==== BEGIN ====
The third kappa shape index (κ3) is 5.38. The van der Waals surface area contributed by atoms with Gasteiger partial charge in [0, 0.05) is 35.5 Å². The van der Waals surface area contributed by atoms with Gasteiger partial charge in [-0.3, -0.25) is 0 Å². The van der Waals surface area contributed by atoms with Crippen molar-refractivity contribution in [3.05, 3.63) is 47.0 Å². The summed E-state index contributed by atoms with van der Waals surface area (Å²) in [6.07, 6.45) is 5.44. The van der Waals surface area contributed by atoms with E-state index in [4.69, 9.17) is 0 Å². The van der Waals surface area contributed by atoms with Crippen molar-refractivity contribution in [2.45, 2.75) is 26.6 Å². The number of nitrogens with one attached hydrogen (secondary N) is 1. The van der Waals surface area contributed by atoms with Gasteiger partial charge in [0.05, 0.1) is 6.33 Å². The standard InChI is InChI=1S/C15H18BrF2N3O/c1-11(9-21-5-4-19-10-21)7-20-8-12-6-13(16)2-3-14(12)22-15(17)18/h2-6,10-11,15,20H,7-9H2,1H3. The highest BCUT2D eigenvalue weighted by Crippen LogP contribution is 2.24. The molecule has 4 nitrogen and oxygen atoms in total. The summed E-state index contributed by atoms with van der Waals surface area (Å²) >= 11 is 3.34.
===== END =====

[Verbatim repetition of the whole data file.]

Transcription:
The third kappa shape index (κ3) is 5.38. The van der Waals surface area contributed by atoms with Gasteiger partial charge in [0, 0.05) is 35.5 Å². The van der Waals surface area contributed by atoms with Gasteiger partial charge in [-0.3, -0.25) is 0 Å². The van der Waals surface area contributed by atoms with Crippen molar-refractivity contribution in [3.05, 3.63) is 47.0 Å². The summed E-state index contributed by atoms with van der Waals surface area (Å²) in [6.07, 6.45) is 5.44. The van der Waals surface area contributed by atoms with E-state index in [4.69, 9.17) is 0 Å². The van der Waals surface area contributed by atoms with Crippen molar-refractivity contribution in [2.45, 2.75) is 26.6 Å². The number of nitrogens with one attached hydrogen (secondary N) is 1. The van der Waals surface area contributed by atoms with Gasteiger partial charge in [0.05, 0.1) is 6.33 Å². The standard InChI is InChI=1S/C15H18BrF2N3O/c1-11(9-21-5-4-19-10-21)7-20-8-12-6-13(16)2-3-14(12)22-15(17)18/h2-6,10-11,15,20H,7-9H2,1H3. The highest BCUT2D eigenvalue weighted by Crippen LogP contribution is 2.24. The molecule has 4 nitrogen and oxygen atoms in total. The summed E-state index contributed by atoms with van der Waals surface area (Å²) >= 11 is 3.34.